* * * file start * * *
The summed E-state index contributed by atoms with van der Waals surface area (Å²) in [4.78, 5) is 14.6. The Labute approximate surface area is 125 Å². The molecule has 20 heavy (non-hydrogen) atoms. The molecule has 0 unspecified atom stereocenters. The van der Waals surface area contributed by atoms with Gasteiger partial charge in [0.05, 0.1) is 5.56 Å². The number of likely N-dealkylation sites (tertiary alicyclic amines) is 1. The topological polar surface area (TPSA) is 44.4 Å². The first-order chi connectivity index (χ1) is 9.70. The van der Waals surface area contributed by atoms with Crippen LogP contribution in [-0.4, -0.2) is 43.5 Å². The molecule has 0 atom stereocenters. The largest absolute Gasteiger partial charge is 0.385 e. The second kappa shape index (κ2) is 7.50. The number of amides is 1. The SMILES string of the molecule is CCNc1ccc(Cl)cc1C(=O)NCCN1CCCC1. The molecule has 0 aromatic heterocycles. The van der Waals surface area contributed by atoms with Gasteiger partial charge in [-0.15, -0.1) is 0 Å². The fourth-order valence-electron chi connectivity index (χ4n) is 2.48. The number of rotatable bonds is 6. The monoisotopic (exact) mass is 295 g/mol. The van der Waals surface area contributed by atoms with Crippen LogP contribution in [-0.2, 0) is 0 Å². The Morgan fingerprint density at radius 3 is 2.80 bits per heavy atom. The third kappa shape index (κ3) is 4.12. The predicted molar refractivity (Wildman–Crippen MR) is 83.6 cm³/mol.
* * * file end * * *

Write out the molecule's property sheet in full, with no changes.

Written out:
The summed E-state index contributed by atoms with van der Waals surface area (Å²) in [4.78, 5) is 14.6. The Labute approximate surface area is 125 Å². The molecule has 20 heavy (non-hydrogen) atoms. The molecule has 0 unspecified atom stereocenters. The van der Waals surface area contributed by atoms with Gasteiger partial charge in [0.05, 0.1) is 5.56 Å². The number of likely N-dealkylation sites (tertiary alicyclic amines) is 1. The topological polar surface area (TPSA) is 44.4 Å². The first-order chi connectivity index (χ1) is 9.70. The van der Waals surface area contributed by atoms with Crippen LogP contribution in [-0.4, -0.2) is 43.5 Å². The molecule has 0 atom stereocenters. The largest absolute Gasteiger partial charge is 0.385 e. The second kappa shape index (κ2) is 7.50. The number of amides is 1. The SMILES string of the molecule is CCNc1ccc(Cl)cc1C(=O)NCCN1CCCC1. The molecule has 0 aromatic heterocycles. The van der Waals surface area contributed by atoms with Gasteiger partial charge in [-0.15, -0.1) is 0 Å². The fourth-order valence-electron chi connectivity index (χ4n) is 2.48. The number of rotatable bonds is 6. The monoisotopic (exact) mass is 295 g/mol. The van der Waals surface area contributed by atoms with Crippen LogP contribution in [-0.2, 0) is 0 Å². The Morgan fingerprint density at radius 3 is 2.80 bits per heavy atom. The third kappa shape index (κ3) is 4.12. The predicted molar refractivity (Wildman–Crippen MR) is 83.6 cm³/mol.